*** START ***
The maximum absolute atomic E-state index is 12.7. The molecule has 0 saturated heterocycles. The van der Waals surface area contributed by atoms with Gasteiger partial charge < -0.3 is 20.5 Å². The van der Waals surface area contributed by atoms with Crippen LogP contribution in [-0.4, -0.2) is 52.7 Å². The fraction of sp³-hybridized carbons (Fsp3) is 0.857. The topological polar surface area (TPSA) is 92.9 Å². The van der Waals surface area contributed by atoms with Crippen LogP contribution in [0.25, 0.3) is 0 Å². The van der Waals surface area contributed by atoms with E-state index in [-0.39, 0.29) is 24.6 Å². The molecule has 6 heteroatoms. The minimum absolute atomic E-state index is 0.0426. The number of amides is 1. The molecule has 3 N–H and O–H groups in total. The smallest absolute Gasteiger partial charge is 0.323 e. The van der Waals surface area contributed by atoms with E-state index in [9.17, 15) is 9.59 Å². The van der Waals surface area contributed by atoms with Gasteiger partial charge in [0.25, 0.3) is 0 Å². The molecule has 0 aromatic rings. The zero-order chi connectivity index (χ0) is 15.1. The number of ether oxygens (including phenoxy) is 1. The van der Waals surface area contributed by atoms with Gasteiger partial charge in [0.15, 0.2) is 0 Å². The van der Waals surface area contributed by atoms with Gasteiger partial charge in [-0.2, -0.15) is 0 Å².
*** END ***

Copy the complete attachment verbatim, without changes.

The maximum absolute atomic E-state index is 12.7. The molecule has 0 saturated heterocycles. The van der Waals surface area contributed by atoms with Gasteiger partial charge < -0.3 is 20.5 Å². The van der Waals surface area contributed by atoms with Crippen LogP contribution in [-0.4, -0.2) is 52.7 Å². The fraction of sp³-hybridized carbons (Fsp3) is 0.857. The topological polar surface area (TPSA) is 92.9 Å². The van der Waals surface area contributed by atoms with Crippen LogP contribution in [0.25, 0.3) is 0 Å². The van der Waals surface area contributed by atoms with E-state index in [-0.39, 0.29) is 24.6 Å². The molecule has 6 heteroatoms. The minimum absolute atomic E-state index is 0.0426. The number of amides is 1. The molecule has 3 N–H and O–H groups in total. The smallest absolute Gasteiger partial charge is 0.323 e. The van der Waals surface area contributed by atoms with E-state index in [9.17, 15) is 9.59 Å². The van der Waals surface area contributed by atoms with Gasteiger partial charge in [0.25, 0.3) is 0 Å². The molecule has 0 aromatic rings. The zero-order chi connectivity index (χ0) is 15.1. The number of ether oxygens (including phenoxy) is 1. The van der Waals surface area contributed by atoms with Gasteiger partial charge in [0.15, 0.2) is 0 Å². The van der Waals surface area contributed by atoms with Gasteiger partial charge in [-0.2, -0.15) is 0 Å².